✔ It's all about passion! - Passion 6: Help [part 2]

Note: This is the 19th excerpt from my book "It's all about passion" which I wrote and shared as a gift to my readers and my Nozbe customers on my 35th birthday. You can get the entire digital ebook (PDF, Mobi or ePub) for free or buy from Amazon (all proceeds go to charity).

I will be publishing the entire book as a series of blog posts over the next weeks here every Friday, so you can read it bit by bit (I know you might be too busy to read an entire book at once). I'm also doing it to be able to "talk to you" about each chapter in the comments section below, so make sure to post your feedback, questions and your passion-related stories in the comments. Thank you for your passion!

"It's all about passion!" - The 7 types of passion I discovered over 7 years of running my productivity startup

It's all about passion - 19

Passion to Help, part 2

Helping in trying times - Earthquake in Japan

In this chapter I'd like to share with you my personal story of how my passion to help got ignited by some really passionate people in very trying times... and how my software was helping a lot more than any amount of money would.

In Japan just in time for the biggest Earthquake

As my application became popular in Japan I decided to visit the country to get to know my users. It was March 2011 when I came to Tokyo and spent a few fantastic days getting to know people and the country. I felt three quite strong earthquakes while being in the town, but Japanese people assured me that it was "normal"...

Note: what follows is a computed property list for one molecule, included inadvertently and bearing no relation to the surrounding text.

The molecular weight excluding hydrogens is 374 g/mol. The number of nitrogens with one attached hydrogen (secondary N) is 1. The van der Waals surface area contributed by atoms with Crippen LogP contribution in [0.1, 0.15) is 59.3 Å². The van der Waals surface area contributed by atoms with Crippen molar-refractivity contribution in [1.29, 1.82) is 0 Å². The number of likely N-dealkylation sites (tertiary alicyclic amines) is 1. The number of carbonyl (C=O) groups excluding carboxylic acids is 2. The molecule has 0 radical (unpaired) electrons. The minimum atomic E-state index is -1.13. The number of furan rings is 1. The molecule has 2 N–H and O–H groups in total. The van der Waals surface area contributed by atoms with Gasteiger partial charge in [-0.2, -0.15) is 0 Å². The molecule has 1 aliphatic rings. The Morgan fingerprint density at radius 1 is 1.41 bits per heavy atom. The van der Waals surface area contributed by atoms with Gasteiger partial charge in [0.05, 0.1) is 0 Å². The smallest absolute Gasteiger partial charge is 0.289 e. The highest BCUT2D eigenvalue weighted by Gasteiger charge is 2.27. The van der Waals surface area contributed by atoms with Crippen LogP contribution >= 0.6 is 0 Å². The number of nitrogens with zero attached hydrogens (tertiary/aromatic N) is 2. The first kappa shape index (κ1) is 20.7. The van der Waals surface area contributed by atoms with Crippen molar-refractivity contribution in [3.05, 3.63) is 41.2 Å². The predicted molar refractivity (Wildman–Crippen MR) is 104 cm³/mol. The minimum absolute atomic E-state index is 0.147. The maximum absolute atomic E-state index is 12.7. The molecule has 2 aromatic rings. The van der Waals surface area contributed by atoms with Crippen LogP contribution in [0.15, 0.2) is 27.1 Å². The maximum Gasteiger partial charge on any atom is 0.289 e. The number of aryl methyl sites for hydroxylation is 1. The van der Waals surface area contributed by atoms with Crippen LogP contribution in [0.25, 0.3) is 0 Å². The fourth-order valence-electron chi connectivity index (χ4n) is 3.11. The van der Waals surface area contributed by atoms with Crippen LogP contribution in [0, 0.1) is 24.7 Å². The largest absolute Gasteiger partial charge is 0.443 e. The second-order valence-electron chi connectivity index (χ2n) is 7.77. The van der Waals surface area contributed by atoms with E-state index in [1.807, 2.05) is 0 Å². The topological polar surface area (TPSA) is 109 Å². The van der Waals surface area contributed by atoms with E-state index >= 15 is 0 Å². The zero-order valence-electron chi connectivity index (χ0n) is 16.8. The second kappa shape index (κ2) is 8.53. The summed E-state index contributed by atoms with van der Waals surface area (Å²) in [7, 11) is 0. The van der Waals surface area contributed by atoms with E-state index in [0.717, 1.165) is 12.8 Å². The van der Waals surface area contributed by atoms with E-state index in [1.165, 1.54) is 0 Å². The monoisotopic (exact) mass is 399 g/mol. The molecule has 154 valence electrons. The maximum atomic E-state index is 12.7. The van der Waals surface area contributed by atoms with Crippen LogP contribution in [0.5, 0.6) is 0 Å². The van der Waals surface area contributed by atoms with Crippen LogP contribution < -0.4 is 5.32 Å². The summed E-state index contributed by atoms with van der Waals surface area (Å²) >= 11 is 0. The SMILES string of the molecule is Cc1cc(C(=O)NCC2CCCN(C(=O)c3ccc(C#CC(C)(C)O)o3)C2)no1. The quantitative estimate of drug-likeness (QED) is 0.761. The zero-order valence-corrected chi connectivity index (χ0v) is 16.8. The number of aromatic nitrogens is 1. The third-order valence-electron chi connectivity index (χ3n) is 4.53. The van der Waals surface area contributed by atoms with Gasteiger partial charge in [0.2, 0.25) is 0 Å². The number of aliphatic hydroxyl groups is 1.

Our plan involved doing a road-show tour by visiting two more cities: Osaka and Fukuoka. On Friday, March 12, we began our journey with the bullet train (Shinkansen) to Osaka. The train stopped 30 minutes from Osaka and they announced a big earthquake.

It was THE earthquake. The biggest in Japanese history, but we didn't know it then. I remember thinking: "What's the fuss all about? After all they have earthquakes here all of the time, right?". Boy was I wrong.

I wasn't alone. I think nobody really realized what had just happened. In Osaka we spent the evening with our users in a meet up in a local Apple Store. People showed up. We had a blast. Everything went great.

When we came back to the hotel after the event and turned on the TV we realized what had happened. The biggest earthquake ever caused tsunami waves that completely destroyed the region of Sendai, a little north of Tokyo. We were devastated, confused and didn't know what to do. We were supposed to fly out the next day to Fukuoka to promote Nozbe there... we didn't feel like doing this anymore.

I was with Kiran-san (my PR representative in Japan) and Zono-san (the author of the Japanese Nozbe book). Over the breakfast we talked about our options and decided to fly out to Fukuoka if the plane goes and meet with whoever comes but not to do a real event there.

Zono-san was browsing his Twitter feed and told me that Japanese people, instead of panicking, share useful information between each other. Mobile phones connected to the Internet still worked in most places and Twitter turned into the best channel to share information in these trying times. He later pointed out to me that Evernote, a company we work with, asked users to share their Evernote Notebooks as public information with other folks. My mum sent me an email with a short to-do list - what to do in case of an earthquake hit.